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Simple Scones

We have scone wars in our house. I like them plain, Mr Gingerbread likes them with currents. I often end up doing a batch half and half - splitting it by weight before the milk is added to the dry ingredients.

The nicest thing about scones is they are quick. You can knock them up from store cupboard ingredients and they can make guests feel spoiled and go romping back to their childhood. This makes a nice small batch of 6 - 8, dependent on the size of your cutter - just perfect for afternoon tea

To my mind they are best with clotted cream and jam, that said jam and butter are scrumptious as well, and more likely to be in my fridge than clotted cream. You can't really give this recipe a source as its pretty universal.

One thing to remember for making scones - handle them as little as possible - you only need to barely combine the ingredients. Fine by me - makes them even less hassle to make.

225g Self Raising Flour
1 level teaspoon of Baking Powder
55g Butter
Pinch of salt
150 ml of water

Optional - beaten egg to brush onto the top (I don't bother)
50g of currents, cheese or other ingredients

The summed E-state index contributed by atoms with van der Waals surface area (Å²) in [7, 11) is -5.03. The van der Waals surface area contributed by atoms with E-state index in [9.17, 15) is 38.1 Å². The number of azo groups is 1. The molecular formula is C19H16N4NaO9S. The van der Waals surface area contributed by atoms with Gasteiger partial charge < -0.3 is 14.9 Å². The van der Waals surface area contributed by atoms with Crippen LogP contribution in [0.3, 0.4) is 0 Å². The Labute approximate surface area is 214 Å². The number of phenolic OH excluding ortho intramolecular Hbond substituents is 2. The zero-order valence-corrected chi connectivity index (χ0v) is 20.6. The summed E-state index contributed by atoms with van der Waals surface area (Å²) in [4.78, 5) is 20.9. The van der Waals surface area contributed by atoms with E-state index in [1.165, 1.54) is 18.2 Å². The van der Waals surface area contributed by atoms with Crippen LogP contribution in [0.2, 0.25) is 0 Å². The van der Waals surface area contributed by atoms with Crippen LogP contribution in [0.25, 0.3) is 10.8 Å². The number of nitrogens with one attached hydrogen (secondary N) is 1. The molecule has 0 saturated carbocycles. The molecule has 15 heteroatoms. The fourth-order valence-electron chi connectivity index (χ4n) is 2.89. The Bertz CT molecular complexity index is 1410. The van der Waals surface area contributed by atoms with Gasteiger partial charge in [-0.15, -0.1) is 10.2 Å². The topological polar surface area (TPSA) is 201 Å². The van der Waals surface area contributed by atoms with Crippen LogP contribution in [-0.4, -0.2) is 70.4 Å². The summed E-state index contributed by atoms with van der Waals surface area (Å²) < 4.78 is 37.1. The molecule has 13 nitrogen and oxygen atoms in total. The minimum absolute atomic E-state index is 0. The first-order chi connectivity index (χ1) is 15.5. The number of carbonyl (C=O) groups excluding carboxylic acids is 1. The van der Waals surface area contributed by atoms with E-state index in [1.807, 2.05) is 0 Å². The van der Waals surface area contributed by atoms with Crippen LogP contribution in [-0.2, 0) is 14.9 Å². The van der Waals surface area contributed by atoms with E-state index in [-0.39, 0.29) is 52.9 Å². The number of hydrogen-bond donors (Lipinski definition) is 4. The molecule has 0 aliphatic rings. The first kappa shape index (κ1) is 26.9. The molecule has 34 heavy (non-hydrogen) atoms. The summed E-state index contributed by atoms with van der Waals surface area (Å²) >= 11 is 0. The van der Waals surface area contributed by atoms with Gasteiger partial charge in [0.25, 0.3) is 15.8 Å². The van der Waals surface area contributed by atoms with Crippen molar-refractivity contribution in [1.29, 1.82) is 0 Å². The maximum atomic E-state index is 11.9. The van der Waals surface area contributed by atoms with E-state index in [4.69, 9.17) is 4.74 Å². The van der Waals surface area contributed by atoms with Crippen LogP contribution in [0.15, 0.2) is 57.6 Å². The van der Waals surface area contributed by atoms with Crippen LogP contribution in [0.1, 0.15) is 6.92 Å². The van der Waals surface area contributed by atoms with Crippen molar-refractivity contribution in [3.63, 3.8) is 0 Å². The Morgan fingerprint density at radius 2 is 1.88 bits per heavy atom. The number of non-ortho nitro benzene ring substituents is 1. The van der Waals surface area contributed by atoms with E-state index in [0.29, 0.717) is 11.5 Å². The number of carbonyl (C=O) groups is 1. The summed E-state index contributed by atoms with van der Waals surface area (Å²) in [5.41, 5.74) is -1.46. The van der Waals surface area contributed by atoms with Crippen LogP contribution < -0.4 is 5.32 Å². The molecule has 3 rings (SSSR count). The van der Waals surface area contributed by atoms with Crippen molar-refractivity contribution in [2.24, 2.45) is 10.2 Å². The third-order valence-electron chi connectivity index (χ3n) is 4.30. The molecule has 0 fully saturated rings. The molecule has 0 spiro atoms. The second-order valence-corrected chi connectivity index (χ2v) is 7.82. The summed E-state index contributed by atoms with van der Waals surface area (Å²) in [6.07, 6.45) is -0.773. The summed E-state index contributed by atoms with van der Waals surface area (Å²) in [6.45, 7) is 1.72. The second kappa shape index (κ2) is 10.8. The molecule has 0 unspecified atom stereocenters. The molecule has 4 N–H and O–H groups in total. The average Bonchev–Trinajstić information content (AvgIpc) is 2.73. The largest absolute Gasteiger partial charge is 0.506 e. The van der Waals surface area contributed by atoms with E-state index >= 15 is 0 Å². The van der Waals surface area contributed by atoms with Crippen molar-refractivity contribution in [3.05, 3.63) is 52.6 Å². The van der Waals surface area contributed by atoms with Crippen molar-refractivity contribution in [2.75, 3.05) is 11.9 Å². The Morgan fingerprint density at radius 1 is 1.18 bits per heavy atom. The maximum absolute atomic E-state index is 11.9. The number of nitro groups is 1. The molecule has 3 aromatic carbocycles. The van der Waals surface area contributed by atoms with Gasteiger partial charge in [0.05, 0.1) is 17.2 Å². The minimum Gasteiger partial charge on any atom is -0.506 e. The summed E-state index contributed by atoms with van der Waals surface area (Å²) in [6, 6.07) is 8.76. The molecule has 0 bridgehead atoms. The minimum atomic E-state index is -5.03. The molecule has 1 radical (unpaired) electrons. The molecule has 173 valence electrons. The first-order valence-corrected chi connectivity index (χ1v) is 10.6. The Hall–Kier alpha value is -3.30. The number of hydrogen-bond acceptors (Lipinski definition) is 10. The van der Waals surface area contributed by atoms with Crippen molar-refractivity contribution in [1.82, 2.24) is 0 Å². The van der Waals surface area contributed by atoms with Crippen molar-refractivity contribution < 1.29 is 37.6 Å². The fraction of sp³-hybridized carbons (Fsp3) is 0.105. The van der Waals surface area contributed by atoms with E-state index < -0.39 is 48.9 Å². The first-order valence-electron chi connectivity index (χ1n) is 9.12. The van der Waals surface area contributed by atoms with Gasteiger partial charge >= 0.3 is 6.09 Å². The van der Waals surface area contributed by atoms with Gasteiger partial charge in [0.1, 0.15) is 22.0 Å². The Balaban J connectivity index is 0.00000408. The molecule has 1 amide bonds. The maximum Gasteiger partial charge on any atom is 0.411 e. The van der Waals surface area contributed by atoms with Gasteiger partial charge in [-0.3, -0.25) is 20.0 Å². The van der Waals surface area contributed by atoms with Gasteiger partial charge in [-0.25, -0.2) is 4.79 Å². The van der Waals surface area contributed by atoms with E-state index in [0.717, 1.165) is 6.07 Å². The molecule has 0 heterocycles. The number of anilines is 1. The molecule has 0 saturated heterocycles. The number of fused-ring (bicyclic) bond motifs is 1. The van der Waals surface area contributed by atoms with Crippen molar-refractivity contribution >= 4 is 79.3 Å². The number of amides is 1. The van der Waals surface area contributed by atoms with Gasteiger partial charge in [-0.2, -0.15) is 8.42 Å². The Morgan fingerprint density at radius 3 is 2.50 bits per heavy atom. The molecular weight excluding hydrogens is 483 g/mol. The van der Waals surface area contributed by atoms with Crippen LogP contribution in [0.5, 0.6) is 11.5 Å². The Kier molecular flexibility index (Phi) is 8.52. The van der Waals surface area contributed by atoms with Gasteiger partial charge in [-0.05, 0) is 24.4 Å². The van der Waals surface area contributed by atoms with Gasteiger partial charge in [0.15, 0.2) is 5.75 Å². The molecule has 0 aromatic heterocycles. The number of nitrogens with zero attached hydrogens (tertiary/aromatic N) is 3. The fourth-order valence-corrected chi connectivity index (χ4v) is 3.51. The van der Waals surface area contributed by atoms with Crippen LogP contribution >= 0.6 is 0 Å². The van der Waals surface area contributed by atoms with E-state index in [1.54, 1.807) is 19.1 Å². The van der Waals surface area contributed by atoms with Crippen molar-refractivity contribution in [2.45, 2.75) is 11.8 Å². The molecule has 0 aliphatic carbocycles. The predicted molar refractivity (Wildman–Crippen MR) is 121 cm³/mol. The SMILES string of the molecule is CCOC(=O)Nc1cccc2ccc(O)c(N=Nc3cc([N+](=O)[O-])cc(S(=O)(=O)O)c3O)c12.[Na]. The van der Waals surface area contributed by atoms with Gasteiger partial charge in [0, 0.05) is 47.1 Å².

Preheat the oven to 180 °C 200°C if not fan assisted.
Pop the flour, salt and baking powder in a bowl, lightly mix together.
Chop the butter into the dry ingredients - smaller pieces makes for less handling at the next step. Some recipes say 'cube' the butter which is essentially the same things, just done first in a bowl.
Use your hands to rub the butter into the flour until you have a fairly even crumbly mixture.
Add the currents or other flavoring at this point and stir in.
Make a dimple or 'well' in the center of the bowl and add some milk.
Use a knife with a round end - a butter knife works fine - and sort of cut though the mix and it starts to pull it together into a dough. Using the knife stop the butter melting any further which seems to help the structure of the scone.
Use your hands to pull the mixture together into a ball.
Lightly flour a board or worktop and put your scone dough on it.
Use your flat hand to press the dough into a disc about 2cm tall and use a cutter to make your scones. You can use a glass or cutter - 3" / 7.4 cm. I like my scones wider and flatter so use a slightly bigger one. Don't forget to dip it in flour so it doesn't stick when cutting the scones out.
Put them on a baking tray and cook for 15 minutes.

If you try and eat them hot they crumble - wait till they have cooled!

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